The magnetic tape 11 is moved along the peripheral surface of the guide drum, obliquely, with respect to the centerline thereof. Hence video signal tracks formed by the magnetic recording and reproducing heads 16 and 17 on the magnetic tape 11 are in the form of recorded tracks or lines 27 and 28 disposed obliquely with respect to the longitudinal axis of the magnetic tape 11 as shown in FIG. 3. In this embodiment, the rate of revolution of the rotary magnetic head 18 is selected such that information corresponding to slightly more than one field of television signal is recorded on each of the magnetic tracks 27 and 28. Therefore, the same signal can, for example, be recorded at the upper end of magnetic track 27 and at the lower end of the magnetic track 28. It is to be understood that information corresponding to one frame of television signal, instead of one field thereof, can be recorded on each of the magnetic tracks.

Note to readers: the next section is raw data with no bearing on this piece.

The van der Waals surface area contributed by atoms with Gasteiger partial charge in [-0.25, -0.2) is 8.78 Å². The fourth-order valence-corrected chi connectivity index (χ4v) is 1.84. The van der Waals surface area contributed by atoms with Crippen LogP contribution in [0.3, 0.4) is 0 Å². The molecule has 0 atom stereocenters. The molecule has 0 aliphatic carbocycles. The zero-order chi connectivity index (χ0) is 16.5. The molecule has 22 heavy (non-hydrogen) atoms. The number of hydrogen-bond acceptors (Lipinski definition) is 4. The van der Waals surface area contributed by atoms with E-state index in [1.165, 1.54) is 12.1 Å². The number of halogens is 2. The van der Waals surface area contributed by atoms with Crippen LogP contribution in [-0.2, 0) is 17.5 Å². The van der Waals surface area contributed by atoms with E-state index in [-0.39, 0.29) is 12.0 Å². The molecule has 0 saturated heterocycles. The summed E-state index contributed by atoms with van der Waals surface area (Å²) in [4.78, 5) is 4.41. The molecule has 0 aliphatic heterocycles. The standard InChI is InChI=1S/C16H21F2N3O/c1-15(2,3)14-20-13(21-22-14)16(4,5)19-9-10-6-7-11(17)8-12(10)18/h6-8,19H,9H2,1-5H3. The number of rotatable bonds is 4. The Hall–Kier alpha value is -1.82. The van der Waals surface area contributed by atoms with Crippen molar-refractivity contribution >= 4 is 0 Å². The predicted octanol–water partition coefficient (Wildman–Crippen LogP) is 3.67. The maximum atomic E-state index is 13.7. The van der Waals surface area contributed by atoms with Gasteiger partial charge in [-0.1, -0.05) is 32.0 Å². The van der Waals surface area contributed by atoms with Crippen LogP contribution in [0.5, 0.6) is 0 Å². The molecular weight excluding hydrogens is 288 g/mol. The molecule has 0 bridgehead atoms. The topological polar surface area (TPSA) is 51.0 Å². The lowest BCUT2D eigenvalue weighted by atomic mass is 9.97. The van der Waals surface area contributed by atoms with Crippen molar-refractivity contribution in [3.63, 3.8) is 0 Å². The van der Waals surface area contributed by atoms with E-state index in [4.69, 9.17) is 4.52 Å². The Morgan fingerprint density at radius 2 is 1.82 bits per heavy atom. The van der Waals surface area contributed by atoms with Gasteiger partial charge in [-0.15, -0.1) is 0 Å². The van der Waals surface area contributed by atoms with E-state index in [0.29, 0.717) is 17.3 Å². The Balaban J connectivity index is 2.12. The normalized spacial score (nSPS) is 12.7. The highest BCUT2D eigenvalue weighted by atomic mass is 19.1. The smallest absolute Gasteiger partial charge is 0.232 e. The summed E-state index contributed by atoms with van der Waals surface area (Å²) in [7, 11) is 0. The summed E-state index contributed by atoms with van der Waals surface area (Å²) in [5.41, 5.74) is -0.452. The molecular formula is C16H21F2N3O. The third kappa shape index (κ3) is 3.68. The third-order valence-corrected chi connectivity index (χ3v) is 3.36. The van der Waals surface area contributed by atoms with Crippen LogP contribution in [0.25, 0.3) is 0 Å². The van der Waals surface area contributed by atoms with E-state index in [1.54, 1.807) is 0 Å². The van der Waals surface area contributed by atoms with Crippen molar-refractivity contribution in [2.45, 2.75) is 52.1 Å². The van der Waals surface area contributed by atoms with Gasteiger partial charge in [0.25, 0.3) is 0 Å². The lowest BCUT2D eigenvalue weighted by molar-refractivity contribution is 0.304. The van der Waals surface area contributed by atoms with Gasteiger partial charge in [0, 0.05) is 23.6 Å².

As shown in FIG. 3, the vertical synchronizing signal of the recorded video signal is recorded in the form of a control track 29 at the upper marginal portion of the tape. Alternatively it could be recorded on the lower marginal portion of the magnetic tape 11. This is the control signal that is recorded and played back by the magnetic head mounted in the fixed magnetic recording and reproducing head block 21.